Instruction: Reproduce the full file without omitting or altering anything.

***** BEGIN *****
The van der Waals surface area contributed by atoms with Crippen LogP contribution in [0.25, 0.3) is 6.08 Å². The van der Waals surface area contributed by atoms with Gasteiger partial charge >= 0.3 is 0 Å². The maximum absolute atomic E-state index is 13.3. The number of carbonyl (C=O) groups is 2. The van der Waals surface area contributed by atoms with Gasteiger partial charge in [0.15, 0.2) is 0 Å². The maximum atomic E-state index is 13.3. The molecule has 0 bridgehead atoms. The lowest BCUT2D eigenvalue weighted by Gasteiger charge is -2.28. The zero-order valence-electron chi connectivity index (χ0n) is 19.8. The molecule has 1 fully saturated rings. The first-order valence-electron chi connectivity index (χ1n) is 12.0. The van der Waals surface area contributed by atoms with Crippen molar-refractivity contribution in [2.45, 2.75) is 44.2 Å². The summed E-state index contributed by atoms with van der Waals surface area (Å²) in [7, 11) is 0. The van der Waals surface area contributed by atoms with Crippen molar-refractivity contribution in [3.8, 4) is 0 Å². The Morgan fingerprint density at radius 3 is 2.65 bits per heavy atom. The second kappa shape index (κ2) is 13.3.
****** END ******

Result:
The van der Waals surface area contributed by atoms with Crippen LogP contribution in [0.25, 0.3) is 6.08 Å². The van der Waals surface area contributed by atoms with Gasteiger partial charge >= 0.3 is 0 Å². The maximum absolute atomic E-state index is 13.3. The number of carbonyl (C=O) groups is 2. The van der Waals surface area contributed by atoms with Gasteiger partial charge in [0.15, 0.2) is 0 Å². The maximum atomic E-state index is 13.3. The molecule has 0 bridgehead atoms. The lowest BCUT2D eigenvalue weighted by Gasteiger charge is -2.28. The zero-order valence-electron chi connectivity index (χ0n) is 19.8. The molecule has 1 fully saturated rings. The first-order valence-electron chi connectivity index (χ1n) is 12.0. The van der Waals surface area contributed by atoms with Crippen molar-refractivity contribution in [2.45, 2.75) is 44.2 Å². The summed E-state index contributed by atoms with van der Waals surface area (Å²) in [7, 11) is 0. The van der Waals surface area contributed by atoms with Crippen molar-refractivity contribution in [3.8, 4) is 0 Å². The Morgan fingerprint density at radius 3 is 2.65 bits per heavy atom. The second kappa shape index (κ2) is 13.3.